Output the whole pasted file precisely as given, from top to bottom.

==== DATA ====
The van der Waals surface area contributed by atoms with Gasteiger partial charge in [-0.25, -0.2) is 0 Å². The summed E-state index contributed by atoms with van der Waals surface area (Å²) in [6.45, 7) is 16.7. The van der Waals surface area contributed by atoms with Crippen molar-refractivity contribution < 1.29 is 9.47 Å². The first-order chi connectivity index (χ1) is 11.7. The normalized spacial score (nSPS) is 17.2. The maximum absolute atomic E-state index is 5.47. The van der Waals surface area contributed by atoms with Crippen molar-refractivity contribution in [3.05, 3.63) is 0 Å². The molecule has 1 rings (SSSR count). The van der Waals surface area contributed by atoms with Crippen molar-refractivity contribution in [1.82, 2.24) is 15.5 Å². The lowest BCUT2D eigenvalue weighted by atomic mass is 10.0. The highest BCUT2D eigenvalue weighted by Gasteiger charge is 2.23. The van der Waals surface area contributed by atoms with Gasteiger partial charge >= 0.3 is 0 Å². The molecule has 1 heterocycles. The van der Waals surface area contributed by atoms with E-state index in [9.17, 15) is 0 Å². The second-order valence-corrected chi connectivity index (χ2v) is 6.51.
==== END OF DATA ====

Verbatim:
The van der Waals surface area contributed by atoms with Gasteiger partial charge in [-0.25, -0.2) is 0 Å². The summed E-state index contributed by atoms with van der Waals surface area (Å²) in [6.45, 7) is 16.7. The van der Waals surface area contributed by atoms with Crippen molar-refractivity contribution < 1.29 is 9.47 Å². The first-order chi connectivity index (χ1) is 11.7. The normalized spacial score (nSPS) is 17.2. The maximum absolute atomic E-state index is 5.47. The van der Waals surface area contributed by atoms with Crippen molar-refractivity contribution in [3.05, 3.63) is 0 Å². The molecule has 1 rings (SSSR count). The van der Waals surface area contributed by atoms with Crippen molar-refractivity contribution in [1.82, 2.24) is 15.5 Å². The lowest BCUT2D eigenvalue weighted by atomic mass is 10.0. The highest BCUT2D eigenvalue weighted by Gasteiger charge is 2.23. The van der Waals surface area contributed by atoms with Gasteiger partial charge >= 0.3 is 0 Å². The molecule has 1 heterocycles. The van der Waals surface area contributed by atoms with E-state index in [9.17, 15) is 0 Å². The second-order valence-corrected chi connectivity index (χ2v) is 6.51.